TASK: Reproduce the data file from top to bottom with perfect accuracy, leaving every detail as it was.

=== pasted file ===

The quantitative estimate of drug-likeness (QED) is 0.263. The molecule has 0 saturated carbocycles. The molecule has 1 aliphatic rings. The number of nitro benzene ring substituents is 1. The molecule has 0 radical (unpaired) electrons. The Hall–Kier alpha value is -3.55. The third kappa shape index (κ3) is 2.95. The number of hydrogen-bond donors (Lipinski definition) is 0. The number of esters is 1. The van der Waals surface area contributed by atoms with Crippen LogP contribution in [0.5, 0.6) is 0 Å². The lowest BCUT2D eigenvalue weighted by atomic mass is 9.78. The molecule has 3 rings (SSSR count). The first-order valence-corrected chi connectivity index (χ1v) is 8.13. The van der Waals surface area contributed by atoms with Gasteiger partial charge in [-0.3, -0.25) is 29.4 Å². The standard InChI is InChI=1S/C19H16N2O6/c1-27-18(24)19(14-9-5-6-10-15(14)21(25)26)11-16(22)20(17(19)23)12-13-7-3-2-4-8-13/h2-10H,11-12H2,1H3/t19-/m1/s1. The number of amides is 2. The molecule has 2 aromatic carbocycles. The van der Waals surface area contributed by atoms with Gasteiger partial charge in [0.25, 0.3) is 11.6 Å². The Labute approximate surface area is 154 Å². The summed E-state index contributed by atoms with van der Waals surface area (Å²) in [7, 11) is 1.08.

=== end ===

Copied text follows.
The quantitative estimate of drug-likeness (QED) is 0.263. The molecule has 0 saturated carbocycles. The molecule has 1 aliphatic rings. The number of nitro benzene ring substituents is 1. The molecule has 0 radical (unpaired) electrons. The Hall–Kier alpha value is -3.55. The third kappa shape index (κ3) is 2.95. The number of hydrogen-bond donors (Lipinski definition) is 0. The number of esters is 1. The van der Waals surface area contributed by atoms with Crippen LogP contribution in [0.5, 0.6) is 0 Å². The lowest BCUT2D eigenvalue weighted by atomic mass is 9.78. The molecule has 3 rings (SSSR count). The first-order valence-corrected chi connectivity index (χ1v) is 8.13. The van der Waals surface area contributed by atoms with Gasteiger partial charge in [-0.3, -0.25) is 29.4 Å². The standard InChI is InChI=1S/C19H16N2O6/c1-27-18(24)19(14-9-5-6-10-15(14)21(25)26)11-16(22)20(17(19)23)12-13-7-3-2-4-8-13/h2-10H,11-12H2,1H3/t19-/m1/s1. The number of amides is 2. The molecule has 2 aromatic carbocycles. The van der Waals surface area contributed by atoms with Gasteiger partial charge in [0.25, 0.3) is 11.6 Å². The Labute approximate surface area is 154 Å². The summed E-state index contributed by atoms with van der Waals surface area (Å²) in [7, 11) is 1.08.